Proposed Changes To Data Rules Could Threaten Immigration Status Of Thousands

21 May 2018, 12 mins ago

A new data protection bill would prevent individuals from obtaining information from the Home Office relating to their immigration status, known as a ‘subject access request’ (SAR). The Data Protection Act 1998 gives individuals a right to access information that is held about them, however the new bill proposes that the Home Office be exempt, which would enable it to refuse these requests. MPs voted last week to allow the Home Office to refuse these requests.

According to the Home Office, in 2016, the last year that figures were released, there were almost 30,000 SARs – a considerable increase from just over 22,000 in 2010. The large number of SARs made to the Home Office in 2016 suggests that they have become increasingly important to individuals who seek to challenge a Home Office decision on their immigration.

Particularly in the context of immigration, the right of individuals to obtain information on themselves is crucial as this can bring to light errors made by case workers and provide information that can overturn a falsely reached immigration decision.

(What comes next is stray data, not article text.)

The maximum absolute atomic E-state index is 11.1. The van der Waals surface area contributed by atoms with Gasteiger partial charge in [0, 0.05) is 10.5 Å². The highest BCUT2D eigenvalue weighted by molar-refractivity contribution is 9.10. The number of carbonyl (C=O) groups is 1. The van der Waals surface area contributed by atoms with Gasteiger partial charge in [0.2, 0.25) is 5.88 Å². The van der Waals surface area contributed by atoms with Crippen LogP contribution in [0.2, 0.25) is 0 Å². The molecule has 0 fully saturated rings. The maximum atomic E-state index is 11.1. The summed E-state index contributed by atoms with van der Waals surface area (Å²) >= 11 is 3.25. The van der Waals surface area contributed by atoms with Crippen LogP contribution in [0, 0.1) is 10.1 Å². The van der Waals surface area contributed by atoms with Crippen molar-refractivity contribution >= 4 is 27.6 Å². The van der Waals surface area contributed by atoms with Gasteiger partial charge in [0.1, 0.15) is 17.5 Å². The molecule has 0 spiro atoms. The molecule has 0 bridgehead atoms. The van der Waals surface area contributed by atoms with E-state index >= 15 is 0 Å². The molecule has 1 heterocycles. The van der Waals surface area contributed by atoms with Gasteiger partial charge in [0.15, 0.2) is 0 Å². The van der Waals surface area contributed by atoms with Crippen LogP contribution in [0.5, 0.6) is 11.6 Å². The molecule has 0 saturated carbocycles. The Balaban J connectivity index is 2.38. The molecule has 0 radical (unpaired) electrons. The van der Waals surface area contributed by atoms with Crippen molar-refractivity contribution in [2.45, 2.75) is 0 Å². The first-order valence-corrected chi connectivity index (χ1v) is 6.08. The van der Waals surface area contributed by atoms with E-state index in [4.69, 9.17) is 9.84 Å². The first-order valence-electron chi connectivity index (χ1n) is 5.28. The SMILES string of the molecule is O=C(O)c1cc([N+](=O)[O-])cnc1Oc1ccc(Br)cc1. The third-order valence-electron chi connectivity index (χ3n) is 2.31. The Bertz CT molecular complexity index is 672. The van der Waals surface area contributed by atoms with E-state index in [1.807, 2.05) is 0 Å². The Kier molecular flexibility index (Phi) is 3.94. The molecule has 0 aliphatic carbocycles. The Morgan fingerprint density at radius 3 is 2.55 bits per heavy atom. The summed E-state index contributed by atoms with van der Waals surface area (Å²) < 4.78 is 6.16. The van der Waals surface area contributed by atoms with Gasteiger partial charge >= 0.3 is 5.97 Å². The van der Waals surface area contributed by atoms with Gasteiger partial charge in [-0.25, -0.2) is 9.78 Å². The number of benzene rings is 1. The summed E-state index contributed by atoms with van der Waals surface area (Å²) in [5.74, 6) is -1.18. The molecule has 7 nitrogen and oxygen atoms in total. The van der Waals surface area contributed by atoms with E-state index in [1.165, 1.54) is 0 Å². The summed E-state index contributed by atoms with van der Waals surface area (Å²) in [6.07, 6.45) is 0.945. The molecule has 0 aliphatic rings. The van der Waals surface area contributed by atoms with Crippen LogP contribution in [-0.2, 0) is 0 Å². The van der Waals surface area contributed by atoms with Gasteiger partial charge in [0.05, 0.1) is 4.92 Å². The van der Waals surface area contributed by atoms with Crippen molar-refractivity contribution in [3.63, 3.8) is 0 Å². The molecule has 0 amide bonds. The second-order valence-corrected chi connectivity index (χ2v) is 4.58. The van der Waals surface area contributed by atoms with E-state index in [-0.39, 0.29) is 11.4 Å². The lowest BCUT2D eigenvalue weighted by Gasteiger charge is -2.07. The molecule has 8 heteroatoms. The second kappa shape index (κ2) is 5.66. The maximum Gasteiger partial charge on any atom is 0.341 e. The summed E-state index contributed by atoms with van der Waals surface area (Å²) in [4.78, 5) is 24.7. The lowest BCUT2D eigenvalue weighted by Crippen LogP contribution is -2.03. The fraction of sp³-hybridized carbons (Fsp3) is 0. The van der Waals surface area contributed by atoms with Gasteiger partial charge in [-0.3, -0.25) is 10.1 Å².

A briefing produced by the Immigration Law Practitioners’ Association details numerous cases in which extremely serious consequences have been avoided owing to this right to access such information.
A spokesman from The Law Society has said: “when the government removed legal aid for most immigration cases, they made it harder for people to challenge Home Office decisions. Now they are seeking to remove the last avenue people have to understand and contest these decisions, which will put the immigration status of tens of thousands of people at risk”.

In light of current reports of a ‘hostile environment policy’ at the Home Office, the recent Windrush scandal and increased reporting on Home Office failings, it is felt that this exemption would be in the interest of the Home Office, as it would allow it to prevent public knowledge of such mistakes.
According to the Information Commissioner’s Office: “if the exemption is applied, individuals will not be able to access their personal data to identify any factual inaccuracies and it will mean that the system lacks transparency and is fundamentally unfair.”

Gherson are experts in assisting with various immigration matters. If you need assistance or wish to receive some more information regarding your immigration matters, please contact us.

The information in this blog is for general information purposes only and does not purport to be comprehensive or to provide legal advice. Whilst every effort is made to ensure the information and law is current as of the date of publication it should be stressed that, due to the passage of time, this does not necessarily reflect the present legal position. Gherson accepts no responsibility for loss which may arise from accessing or reliance on information contained in this blog. For formal advice on the current law please don’t hesitate to contact Gherson. Legal advice is only provided pursuant to a written agreement, identified as such, and signed by the client and by or on behalf of Gherson.

©Gherson 2018